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In agile software development, an information radiator is a (normally large) physical display placed in a prominent location in an office, where passers-by can see it, and which presents an up-to-date summary of the status of a software product or products.
The best way we’ve found to keep the team informed of the build status is to display it high on a wall near the team as a big red or green indicator. When there’s only a single project going on, we’ve found that a screen that’s simply all red or all green is effective. At Pivotal Labs, though, we have many projects going on at once. Rather than putting numerous TVs up on the wall, we’ve created an application that aggregates multiple projects onto one page.
Edward announced this four years ago as http://ci.pivotallabs.com. A year later, we open sourced this as Pivotal Pulse and then renamed it CIMonitor. That lasted a few years, until we integration Pivotal Tracker details, which prompted a rename to Project Monitor last year.
Fast forward to me joining Pivotal Labs in November. Project Monitor was on the walls of our office, but the radiator had a leak. Our internal Project Monitor instance was running on a server in our Director of IT’s office. During Sandy, every monitor in SF timed out trying to connect to our nyc-based ci servers. We had serious scalability issues that affected polling, the delayed job queue was unreliable, and our codebase needed a code debt payment plan. There had been a few dedicated sprints to triage open wounds, but a long running branch for an eventmachine based polling refactor had lingered as a pull request from several months ago.
This is pretty common in older codebases, especially so for internal projects that don’t get any attention unless they’re on fire. Even worse, the backlog had suffered from being on autopilot for too long. I’ve seen this happen in many products that have been in the market for a while — they’ve checked the box on value proposition and moved onto “wouldn’t it be cool if” type functionality. I was informed that I’d take the reigns as Product Owner and we had a mini-inception on my first day.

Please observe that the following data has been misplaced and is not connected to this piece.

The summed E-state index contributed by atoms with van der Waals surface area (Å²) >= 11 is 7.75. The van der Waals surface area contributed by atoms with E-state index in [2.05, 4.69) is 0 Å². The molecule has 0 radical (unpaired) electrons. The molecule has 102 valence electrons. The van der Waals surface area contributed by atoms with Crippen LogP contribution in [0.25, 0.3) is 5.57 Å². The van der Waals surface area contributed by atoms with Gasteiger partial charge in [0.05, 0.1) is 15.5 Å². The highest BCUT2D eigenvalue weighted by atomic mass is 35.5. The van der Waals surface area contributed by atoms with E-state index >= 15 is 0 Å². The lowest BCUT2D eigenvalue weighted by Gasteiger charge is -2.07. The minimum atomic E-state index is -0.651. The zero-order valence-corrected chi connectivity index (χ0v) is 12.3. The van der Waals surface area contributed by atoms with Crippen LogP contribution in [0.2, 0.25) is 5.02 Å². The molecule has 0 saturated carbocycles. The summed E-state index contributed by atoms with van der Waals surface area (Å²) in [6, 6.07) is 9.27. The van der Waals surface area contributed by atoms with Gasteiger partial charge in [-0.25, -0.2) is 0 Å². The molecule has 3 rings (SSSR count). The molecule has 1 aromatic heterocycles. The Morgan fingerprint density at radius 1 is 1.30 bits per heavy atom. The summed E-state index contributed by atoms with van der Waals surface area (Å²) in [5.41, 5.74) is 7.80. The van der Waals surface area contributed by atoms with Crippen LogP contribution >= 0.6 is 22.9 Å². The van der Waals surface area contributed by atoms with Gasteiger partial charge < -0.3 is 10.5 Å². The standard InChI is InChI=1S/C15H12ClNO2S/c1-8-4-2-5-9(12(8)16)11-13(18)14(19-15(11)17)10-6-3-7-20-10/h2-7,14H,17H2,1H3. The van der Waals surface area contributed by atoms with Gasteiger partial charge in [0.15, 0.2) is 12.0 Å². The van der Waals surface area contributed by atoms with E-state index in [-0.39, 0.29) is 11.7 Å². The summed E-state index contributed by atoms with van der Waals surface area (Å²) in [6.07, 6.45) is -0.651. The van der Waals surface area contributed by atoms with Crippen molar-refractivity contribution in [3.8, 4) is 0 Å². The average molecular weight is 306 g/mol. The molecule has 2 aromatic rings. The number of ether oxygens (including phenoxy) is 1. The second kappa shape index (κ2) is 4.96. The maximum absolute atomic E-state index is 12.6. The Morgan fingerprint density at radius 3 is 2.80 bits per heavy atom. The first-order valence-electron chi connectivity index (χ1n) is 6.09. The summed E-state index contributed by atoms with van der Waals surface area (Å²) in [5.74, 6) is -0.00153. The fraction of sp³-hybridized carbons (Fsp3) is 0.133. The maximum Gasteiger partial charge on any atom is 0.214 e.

Beyond ramping myself up on a new codebase, I struggled to sort out who Project Monitor’s stakeholders were and what its remit truly was. Because consumption is inherently passive, I couldn’t rely on metrics or many of the other tools in my belt. It was working, but was it solving problems?
Luckily, two key events helped me crystallize a thesis for what PM should be. First, during a trip to our SF office, I realized how broken support was for our newest CI, Travis. The CloudFoundry team, which had just moved in-house, was growing frustrated with confusion over which of their (40+?) builds was actually broken vs. broken on a branch vs. just not broken. With no beach in sight, I carved out some time to push a fix and heard a collective sigh of relief from the CF team.
Shortly after, a hiring surge paired with a project ramp down created a large team of Pivots ready, willing, and able to tackle our backlog. My colleague, Johnny Mukai, sent on a reflection on how things were going and his concerns for the product’s direction:
It’s felt great to dig into Project Monitor and take care of some traditionally thorny pieces of the app, merge in some long running branches, and revel in the camaraderie of being on a large team again.
As we plow through open issues and Project Monitor transitions from ‘please fix this’ to a ‘what new features shall we implement’ kind of project, I have some reservations. In my experience, Pivots use Project Monitor for one thing and one thing only and they only want it to do one thing and it had better do that one thing well. (One. Thing.)
The build goes red, instantly I understand that something has run afoul. On a board of builds where only two things happen, it’s obvious that I need to immediately address this. On a busy board with a million things going on — some of them open to subjective interpretation — it’s easy for me to just glaze over. If it were important, there would obviously be a giant red notice for me, somewhere.
Click. At that moment it was clear to me that Project Monitor is a dashboard for engineers and product owners building a product. Not a devops board, not a metrics showcase, just an indicator that someone needs to act. Not everyone agrees, but being opinionated is the only way to ensure that a product stays relevant.
We just spent time reimagining the Tracker portion of our status screen, and I’m proud of all the collaboration and feedback the company gave as we broke down the problem, released and refined. I saw Project Monitor running in a colleague’s office this weekend, and even fielded a support question from a Windows user in Finland! Stepping into a new product as PM is hard; if you find yourself in that position I encourage you to work on a clear thesis that guides your efforts.
Project Monitor today. See our repo for more information on getting started.
 Travis – Closer (Spotify)